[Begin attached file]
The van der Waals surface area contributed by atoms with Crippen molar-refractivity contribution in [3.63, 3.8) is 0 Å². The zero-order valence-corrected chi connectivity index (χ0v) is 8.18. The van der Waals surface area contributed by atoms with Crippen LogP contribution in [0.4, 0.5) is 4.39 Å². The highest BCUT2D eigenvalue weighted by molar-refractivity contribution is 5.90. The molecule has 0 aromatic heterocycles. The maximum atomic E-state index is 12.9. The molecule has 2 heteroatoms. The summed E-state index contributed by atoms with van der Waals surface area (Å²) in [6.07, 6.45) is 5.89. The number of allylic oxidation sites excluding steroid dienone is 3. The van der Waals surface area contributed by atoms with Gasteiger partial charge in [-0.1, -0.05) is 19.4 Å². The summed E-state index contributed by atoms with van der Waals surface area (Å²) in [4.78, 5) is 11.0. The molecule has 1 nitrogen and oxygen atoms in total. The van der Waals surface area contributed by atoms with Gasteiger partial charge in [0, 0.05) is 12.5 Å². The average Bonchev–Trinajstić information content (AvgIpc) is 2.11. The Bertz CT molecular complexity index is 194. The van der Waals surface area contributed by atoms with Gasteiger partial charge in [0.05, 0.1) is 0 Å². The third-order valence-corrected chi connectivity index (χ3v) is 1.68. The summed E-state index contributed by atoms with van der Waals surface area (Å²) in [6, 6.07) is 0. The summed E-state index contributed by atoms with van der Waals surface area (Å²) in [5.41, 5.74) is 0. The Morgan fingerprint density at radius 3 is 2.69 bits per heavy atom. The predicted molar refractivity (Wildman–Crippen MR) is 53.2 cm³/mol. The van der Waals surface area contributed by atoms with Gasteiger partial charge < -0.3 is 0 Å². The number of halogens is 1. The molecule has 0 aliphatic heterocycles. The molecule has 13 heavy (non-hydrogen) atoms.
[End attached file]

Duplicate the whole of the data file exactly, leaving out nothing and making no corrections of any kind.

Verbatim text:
The van der Waals surface area contributed by atoms with Crippen molar-refractivity contribution in [3.63, 3.8) is 0 Å². The zero-order valence-corrected chi connectivity index (χ0v) is 8.18. The van der Waals surface area contributed by atoms with Crippen LogP contribution in [0.4, 0.5) is 4.39 Å². The highest BCUT2D eigenvalue weighted by molar-refractivity contribution is 5.90. The molecule has 0 aromatic heterocycles. The maximum atomic E-state index is 12.9. The molecule has 2 heteroatoms. The summed E-state index contributed by atoms with van der Waals surface area (Å²) in [6.07, 6.45) is 5.89. The number of allylic oxidation sites excluding steroid dienone is 3. The van der Waals surface area contributed by atoms with Gasteiger partial charge in [-0.1, -0.05) is 19.4 Å². The summed E-state index contributed by atoms with van der Waals surface area (Å²) in [4.78, 5) is 11.0. The molecule has 1 nitrogen and oxygen atoms in total. The van der Waals surface area contributed by atoms with Gasteiger partial charge in [0, 0.05) is 12.5 Å². The average Bonchev–Trinajstić information content (AvgIpc) is 2.11. The Bertz CT molecular complexity index is 194. The van der Waals surface area contributed by atoms with Gasteiger partial charge in [0.05, 0.1) is 0 Å². The third-order valence-corrected chi connectivity index (χ3v) is 1.68. The summed E-state index contributed by atoms with van der Waals surface area (Å²) in [6, 6.07) is 0. The summed E-state index contributed by atoms with van der Waals surface area (Å²) in [5.41, 5.74) is 0. The Morgan fingerprint density at radius 3 is 2.69 bits per heavy atom. The predicted molar refractivity (Wildman–Crippen MR) is 53.2 cm³/mol. The van der Waals surface area contributed by atoms with Gasteiger partial charge < -0.3 is 0 Å². The number of halogens is 1. The molecule has 0 aliphatic heterocycles. The molecule has 13 heavy (non-hydrogen) atoms.